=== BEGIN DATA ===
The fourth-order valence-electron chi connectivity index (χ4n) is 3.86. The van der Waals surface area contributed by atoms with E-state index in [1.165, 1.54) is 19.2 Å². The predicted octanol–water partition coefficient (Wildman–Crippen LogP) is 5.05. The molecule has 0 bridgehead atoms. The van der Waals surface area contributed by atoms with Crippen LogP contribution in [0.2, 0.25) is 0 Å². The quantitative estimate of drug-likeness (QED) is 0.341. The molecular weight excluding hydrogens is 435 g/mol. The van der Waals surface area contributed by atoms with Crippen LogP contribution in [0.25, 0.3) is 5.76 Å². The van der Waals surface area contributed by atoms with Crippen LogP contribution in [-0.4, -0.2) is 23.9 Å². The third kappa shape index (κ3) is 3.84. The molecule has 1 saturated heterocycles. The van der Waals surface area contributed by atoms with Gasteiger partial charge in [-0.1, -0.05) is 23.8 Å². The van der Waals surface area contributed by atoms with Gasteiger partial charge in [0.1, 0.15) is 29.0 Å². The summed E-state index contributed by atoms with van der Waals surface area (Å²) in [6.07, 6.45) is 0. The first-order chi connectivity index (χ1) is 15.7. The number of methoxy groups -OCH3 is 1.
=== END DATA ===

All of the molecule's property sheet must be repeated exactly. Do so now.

The fourth-order valence-electron chi connectivity index (χ4n) is 3.86. The van der Waals surface area contributed by atoms with E-state index in [1.165, 1.54) is 19.2 Å². The predicted octanol–water partition coefficient (Wildman–Crippen LogP) is 5.05. The molecule has 0 bridgehead atoms. The van der Waals surface area contributed by atoms with Crippen LogP contribution in [0.2, 0.25) is 0 Å². The quantitative estimate of drug-likeness (QED) is 0.341. The molecular weight excluding hydrogens is 435 g/mol. The van der Waals surface area contributed by atoms with Crippen LogP contribution in [0.25, 0.3) is 5.76 Å². The van der Waals surface area contributed by atoms with Crippen LogP contribution in [-0.4, -0.2) is 23.9 Å². The third kappa shape index (κ3) is 3.84. The molecule has 1 saturated heterocycles. The van der Waals surface area contributed by atoms with Gasteiger partial charge in [-0.1, -0.05) is 23.8 Å². The van der Waals surface area contributed by atoms with Gasteiger partial charge in [0.1, 0.15) is 29.0 Å². The summed E-state index contributed by atoms with van der Waals surface area (Å²) in [6.07, 6.45) is 0. The first-order chi connectivity index (χ1) is 15.7. The number of methoxy groups -OCH3 is 1.